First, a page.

Michigan must reignite offense in critical game against Indiana
When Michigan State played Indiana 10 days ago, they finished the game with their best offensive streak of the season.
Clearing a 10-point road deficit in the second half, the Spartans scored 52 points after halftime, shot better than 55% from the field and 3 points, and managed 85% of their free throws . They only returned the ball four times at half-time.
This performance served as the starting point for the Spartans’ two wins against the top five teams the following week. Those three wins brought Michigan State back from the brink and in contention for the NCAA tournament.
But now, facing Indiana on Tuesday night (8 p.m., BTN), the Spartans will have to try to summon that offensive effort again if they are to win in what has become perhaps the most important to his NCAA tournament chances.
Since the Indiana game, the Spartans have gotten worse offensively with each game, in terms of efficiency. That culminated in a Sunday loss to Maryland in which Michigan State shot just 33 percent and scored 55 points.
“Today the ball didn’t bounce back towards us,” said Spartans forward Aaron Henry. “I’m not going to come home and pout, I’m not going to come home and bow my head.” I’m going to get ready for the next opportunity on Tuesday because that’s what is needed.
There are many possible reasons for this slowdown, some more easily repaired than others.
A big factor on Sunday was undoubtedly a staunch defense of Maryland. The Terrapins have now held four of their last five opponents to under 60 points and under 39 percent on shots. Darryl Morsell, a contender for the Big Ten Defensive Player of the Year, returned from injury and led the charge, choking Henry, who shot 4 for 16.
Henry appeared to see increased defensive attention, with up to three defenders on him as he drove into the lane. He came out of this situation often, leading to four assists, but the rest of the squad were unable to make up for their missed production.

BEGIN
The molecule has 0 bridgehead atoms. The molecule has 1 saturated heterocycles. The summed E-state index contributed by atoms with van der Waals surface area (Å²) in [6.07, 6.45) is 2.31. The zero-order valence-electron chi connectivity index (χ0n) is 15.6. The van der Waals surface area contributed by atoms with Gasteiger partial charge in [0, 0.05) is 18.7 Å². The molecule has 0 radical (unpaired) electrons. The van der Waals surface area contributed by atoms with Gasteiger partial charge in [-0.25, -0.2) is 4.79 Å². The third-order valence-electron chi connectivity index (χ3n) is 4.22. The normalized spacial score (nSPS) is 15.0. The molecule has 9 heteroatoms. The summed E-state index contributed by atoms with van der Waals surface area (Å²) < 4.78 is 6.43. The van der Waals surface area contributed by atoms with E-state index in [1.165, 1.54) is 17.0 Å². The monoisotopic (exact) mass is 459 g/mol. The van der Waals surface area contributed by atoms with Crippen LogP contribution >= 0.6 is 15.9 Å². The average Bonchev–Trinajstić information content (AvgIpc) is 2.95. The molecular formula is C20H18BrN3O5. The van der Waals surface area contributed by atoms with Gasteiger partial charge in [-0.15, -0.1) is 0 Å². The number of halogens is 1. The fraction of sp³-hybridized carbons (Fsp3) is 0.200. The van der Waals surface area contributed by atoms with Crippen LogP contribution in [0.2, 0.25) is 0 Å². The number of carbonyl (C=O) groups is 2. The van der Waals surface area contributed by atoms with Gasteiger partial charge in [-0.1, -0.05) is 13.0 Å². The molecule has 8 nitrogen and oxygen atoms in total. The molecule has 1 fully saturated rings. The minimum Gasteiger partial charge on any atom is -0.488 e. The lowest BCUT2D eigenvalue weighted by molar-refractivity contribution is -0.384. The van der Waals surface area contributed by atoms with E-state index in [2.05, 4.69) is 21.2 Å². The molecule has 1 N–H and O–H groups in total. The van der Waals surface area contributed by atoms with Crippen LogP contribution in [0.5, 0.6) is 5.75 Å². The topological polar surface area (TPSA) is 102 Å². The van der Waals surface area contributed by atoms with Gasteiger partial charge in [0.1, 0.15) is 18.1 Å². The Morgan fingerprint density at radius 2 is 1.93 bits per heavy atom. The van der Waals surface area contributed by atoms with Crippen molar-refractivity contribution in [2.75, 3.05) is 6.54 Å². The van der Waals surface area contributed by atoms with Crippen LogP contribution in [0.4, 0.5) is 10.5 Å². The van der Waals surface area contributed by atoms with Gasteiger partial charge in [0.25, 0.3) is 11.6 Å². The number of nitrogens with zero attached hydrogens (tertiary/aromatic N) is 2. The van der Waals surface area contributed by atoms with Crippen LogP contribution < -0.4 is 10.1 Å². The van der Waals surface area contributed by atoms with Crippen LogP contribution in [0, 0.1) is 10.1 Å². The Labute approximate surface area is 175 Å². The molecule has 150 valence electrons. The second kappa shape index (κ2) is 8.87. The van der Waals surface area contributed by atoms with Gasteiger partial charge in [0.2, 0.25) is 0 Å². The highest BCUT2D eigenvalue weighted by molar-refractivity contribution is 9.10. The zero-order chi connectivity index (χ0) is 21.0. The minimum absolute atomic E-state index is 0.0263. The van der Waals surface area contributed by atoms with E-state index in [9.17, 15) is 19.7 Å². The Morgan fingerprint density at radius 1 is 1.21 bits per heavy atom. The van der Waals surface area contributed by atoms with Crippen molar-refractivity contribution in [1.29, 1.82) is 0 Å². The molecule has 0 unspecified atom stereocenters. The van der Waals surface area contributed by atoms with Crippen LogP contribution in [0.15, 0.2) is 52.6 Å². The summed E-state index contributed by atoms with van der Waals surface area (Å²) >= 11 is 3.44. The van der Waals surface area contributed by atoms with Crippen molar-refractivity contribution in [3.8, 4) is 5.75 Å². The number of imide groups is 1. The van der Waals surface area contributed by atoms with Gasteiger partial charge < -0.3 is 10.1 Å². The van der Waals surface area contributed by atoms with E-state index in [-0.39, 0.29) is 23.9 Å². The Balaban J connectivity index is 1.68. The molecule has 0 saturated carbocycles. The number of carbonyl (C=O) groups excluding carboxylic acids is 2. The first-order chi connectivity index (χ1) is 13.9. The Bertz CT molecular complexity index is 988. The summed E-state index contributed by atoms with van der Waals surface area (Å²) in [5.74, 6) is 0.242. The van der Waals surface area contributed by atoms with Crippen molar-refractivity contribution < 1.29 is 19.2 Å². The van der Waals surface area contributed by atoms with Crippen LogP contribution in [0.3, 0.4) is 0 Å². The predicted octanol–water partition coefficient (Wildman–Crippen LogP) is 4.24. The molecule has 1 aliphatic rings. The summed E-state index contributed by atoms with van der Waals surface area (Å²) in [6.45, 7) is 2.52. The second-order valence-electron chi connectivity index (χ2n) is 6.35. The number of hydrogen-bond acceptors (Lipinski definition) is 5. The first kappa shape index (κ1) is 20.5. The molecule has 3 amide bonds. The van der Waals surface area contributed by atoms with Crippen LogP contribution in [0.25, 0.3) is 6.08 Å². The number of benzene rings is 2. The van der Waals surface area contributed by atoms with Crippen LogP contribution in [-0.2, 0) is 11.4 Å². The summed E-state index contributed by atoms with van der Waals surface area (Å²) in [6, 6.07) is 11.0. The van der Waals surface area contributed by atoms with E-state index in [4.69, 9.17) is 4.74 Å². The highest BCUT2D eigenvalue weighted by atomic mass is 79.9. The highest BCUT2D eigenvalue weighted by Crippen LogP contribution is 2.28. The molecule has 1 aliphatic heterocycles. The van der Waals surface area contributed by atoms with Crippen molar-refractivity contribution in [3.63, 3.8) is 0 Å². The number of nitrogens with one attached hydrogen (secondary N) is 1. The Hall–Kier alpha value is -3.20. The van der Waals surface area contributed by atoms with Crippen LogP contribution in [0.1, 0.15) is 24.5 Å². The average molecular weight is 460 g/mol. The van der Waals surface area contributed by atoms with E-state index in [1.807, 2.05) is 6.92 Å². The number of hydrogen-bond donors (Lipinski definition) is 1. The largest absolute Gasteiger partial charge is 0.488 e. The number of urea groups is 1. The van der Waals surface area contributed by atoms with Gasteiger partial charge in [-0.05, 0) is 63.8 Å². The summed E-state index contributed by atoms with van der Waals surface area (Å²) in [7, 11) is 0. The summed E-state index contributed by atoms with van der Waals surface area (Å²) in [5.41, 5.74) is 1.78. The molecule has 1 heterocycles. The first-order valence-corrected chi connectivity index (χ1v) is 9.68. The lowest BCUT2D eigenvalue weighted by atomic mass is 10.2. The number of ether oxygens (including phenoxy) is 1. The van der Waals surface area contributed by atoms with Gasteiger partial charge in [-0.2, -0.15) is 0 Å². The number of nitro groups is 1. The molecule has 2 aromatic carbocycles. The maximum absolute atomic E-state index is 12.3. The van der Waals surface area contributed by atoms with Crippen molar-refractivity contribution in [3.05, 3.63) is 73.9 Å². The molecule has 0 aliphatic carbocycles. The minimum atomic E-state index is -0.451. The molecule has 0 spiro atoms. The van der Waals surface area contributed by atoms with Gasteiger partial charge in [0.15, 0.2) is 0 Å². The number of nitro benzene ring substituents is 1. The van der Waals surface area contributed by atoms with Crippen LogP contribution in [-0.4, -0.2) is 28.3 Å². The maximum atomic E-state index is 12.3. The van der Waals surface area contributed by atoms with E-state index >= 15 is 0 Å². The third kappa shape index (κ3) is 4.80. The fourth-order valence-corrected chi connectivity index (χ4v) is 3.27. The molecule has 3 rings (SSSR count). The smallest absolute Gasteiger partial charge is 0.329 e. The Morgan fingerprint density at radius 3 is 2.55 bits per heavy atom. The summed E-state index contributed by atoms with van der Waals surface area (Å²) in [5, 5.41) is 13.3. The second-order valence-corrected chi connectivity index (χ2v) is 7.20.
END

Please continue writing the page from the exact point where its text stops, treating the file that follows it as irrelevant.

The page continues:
“Teams have done it before,” Henry said of the defensive strategy. “We have guys on our team who can shoot the ball. The guys just missed some shots today.
Spartans coach Tom Izzo also highlighted his team’s struggles in the point guard. Rocket Watts and AJ Hoggard combined two assists and seven points in 30 minutes of play.
And the state of Michigan was way too dependent on the 3 points. A team that is 12th in 3-point percentage won 28 against the Terrapins, part of a day in which Izzo said Michigan State was questionable in their shooting selection throughout the game.
“They weren’t terrible hits, they were just hits we weren’t doing all day,” Izzo said. “I wanted to go to the hole, there were times we tried to do it and we didn’t get the call or get the bucket.”
There is also the fear that the state of Michigan will simply run out to play a shortened rotation for a period of six games in 13 days. On top of Henry’s 4-for-16 day, Michigan State’s second in minutes Joshua Langford went 3-for-13 against Maryland.
Playing in Indiana again, however, could provide a boost. The Hoosiers have the third worst defense in conference and have lost three straight games.
In the two teams’ last clash, the Spartans made their debut with their small ball lineup, featuring Watts, Langford, Henry and Gabe Brown alongside a rotating center and were successful. The squad produced Michigan State’s most effective offensive performance in the Big Ten game.
That offensive effort was needed to overcome the 34 points Hoosiers forward Trayce Jackson-Davis scored against the Spartans in the first clash.
But when Michigan State appears in court on Tuesday night, it won’t be thinking about its declining offensive performance or its last clash against Indiana in a period that has been to focus on the next task.
“Through so many lows and lows throughout the season, and maybe a few highs throughout the past week, we’ve tried to keep a balanced attitude and try to think about it someday at the times, ”Henry said.